The wreck of the Arniston
In 1814 the East India ship Arniston was chartered as a British Government transport. The ship sailed from Portsmouth in June and made for Ceylon, via Madeira and the Cape of Good Hope, arriving at Colombo in January 1815.
The old lighthouse, flagstaff, and gun battery at Colombo from John Ferguson, Ceylon in 1893 (London, 1893) British Library shelfmark: Digital Store 010057.e.2
The Arniston sailed on its return voyage from Ceylon on 4 April 1815 in a convoy with two Royal Navy ships and six East Indiamen. Squally weather and heavy seas drove the ship away from the convoy. All the sails were blown away or bent. On 30 May 1815 the ship heeled and broke apart near Cape Lagullas or Aguilhas at the southern tip of Africa.
Only six of the crew managed to reach the shore and survive: Charles Stewart Scott, Philip Shea, William Drummond, William Fish, Thomas Mansfield, and John Lewis . They tried to walk to safety but feared they were lost, so returned to the wreck and subsisted mainly on a cask of oatmeal which had come ashore. On 14 June they were discovered by a farmer’s son who was out shooting. The men stayed with the farmer for a week and then set off for Cape Town, arriving there on 26 June to tell their tragic tale.
Report of the wreck of the Arniston, naming the survivors and dead - Mirror of the Times 28 October 1815 British Newspaper Archive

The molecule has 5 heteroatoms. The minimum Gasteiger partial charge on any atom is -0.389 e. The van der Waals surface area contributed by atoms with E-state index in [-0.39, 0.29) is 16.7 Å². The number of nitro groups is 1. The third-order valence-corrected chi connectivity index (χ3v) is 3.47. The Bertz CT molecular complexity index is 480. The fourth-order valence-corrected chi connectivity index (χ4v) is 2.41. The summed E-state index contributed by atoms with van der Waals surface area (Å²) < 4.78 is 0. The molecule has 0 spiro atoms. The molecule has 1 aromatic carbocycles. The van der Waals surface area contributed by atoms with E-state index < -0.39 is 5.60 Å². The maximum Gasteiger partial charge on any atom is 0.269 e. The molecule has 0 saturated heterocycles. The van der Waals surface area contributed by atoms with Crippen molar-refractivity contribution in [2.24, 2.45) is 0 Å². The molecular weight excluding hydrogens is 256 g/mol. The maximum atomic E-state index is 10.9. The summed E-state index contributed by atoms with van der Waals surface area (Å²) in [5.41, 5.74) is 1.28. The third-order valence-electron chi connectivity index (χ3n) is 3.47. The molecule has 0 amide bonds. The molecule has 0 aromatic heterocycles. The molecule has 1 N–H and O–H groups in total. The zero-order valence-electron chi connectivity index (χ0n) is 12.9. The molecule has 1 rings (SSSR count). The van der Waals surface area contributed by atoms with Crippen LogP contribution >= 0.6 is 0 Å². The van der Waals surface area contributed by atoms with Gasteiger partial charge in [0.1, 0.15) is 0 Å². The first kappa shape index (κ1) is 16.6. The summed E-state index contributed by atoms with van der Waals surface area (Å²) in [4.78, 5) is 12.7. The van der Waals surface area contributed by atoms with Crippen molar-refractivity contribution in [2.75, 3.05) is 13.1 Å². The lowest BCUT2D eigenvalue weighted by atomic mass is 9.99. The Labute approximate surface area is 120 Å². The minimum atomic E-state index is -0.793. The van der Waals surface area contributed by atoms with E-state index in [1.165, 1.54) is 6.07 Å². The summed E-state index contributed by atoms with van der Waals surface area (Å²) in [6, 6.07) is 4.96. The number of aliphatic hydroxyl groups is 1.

About 345 men, women, and children drowned. There were British Army invalids, and about 100 seamen from British warships in India. The named fatalities included Lord Molesworth, Lt Col in the 2nd Ceylon Regiment, and his wife Frances; Lt Gilbert Brice, Royal Navy Agent for Transports; and Anna Twisleton, 12-year-old daughter of the Archdeacon of Colombo.
In September 1815 reports of the wreck began to appear in British newspapers. Death notices were placed by the families of some of the victims, including one for seventeen-year-old Samuel Nugent Legh Richmond., eldest son of Reverend Legh Richmond of Turvey in Bedfordshire. His father had planned for Nugent, as he was known, to follow him into the priesthood, and was very disappointed when the young man decided that he wanted to go to sea. Nugent was found a place in a merchant vessel sailing to Ceylon – the Arniston. In June 1814 Reverend Richmond said goodbye to his son at Portsmouth, giving him a Bible.
The family received letters from Nugent written on the outward voyage, expressing his regret for his past conduct and his hope that one day he would be a consolation to his parents. Then his father saw reports of the loss of the Arniston. Nugent was not listed amongst the survivors and his family was plunged into mourning.
But in the winter, a letter from Nugent arrived. He had not embarked for the return voyage of the Arniston and seemed unaware of what had happened to the ship. He was then third officer of the brig Kandian.
Nugent stayed in Asia, working in different merchant ships. In 1824 he was shipwrecked, losing his private investment in the voyage and nearly all his personal belongings except for a small trunk containing his Bible, a copy of Annals of the Poor, two suits of clothes, and his watch. A subscription of 100 guineas was raised by Reverend Thomas Thomason to help him.
Having postponed marrying his fiancée in Calcutta until he had made money on another voyage, Nugent returned to discover that she had died in his absence. Nugent then decided to go to his family in England, but died of fever on the way.
Lead Curator, East India Company Records
Asiatic Journal 2 (1816) pp.32-34 - wreck of the Arniston
Thomas Shuttleworth Grimshawe, A Memoir of the Rev. Legh Richmond (5th edition, 1829)
Thomas Fry, Domestic portraiture… (London, 1835)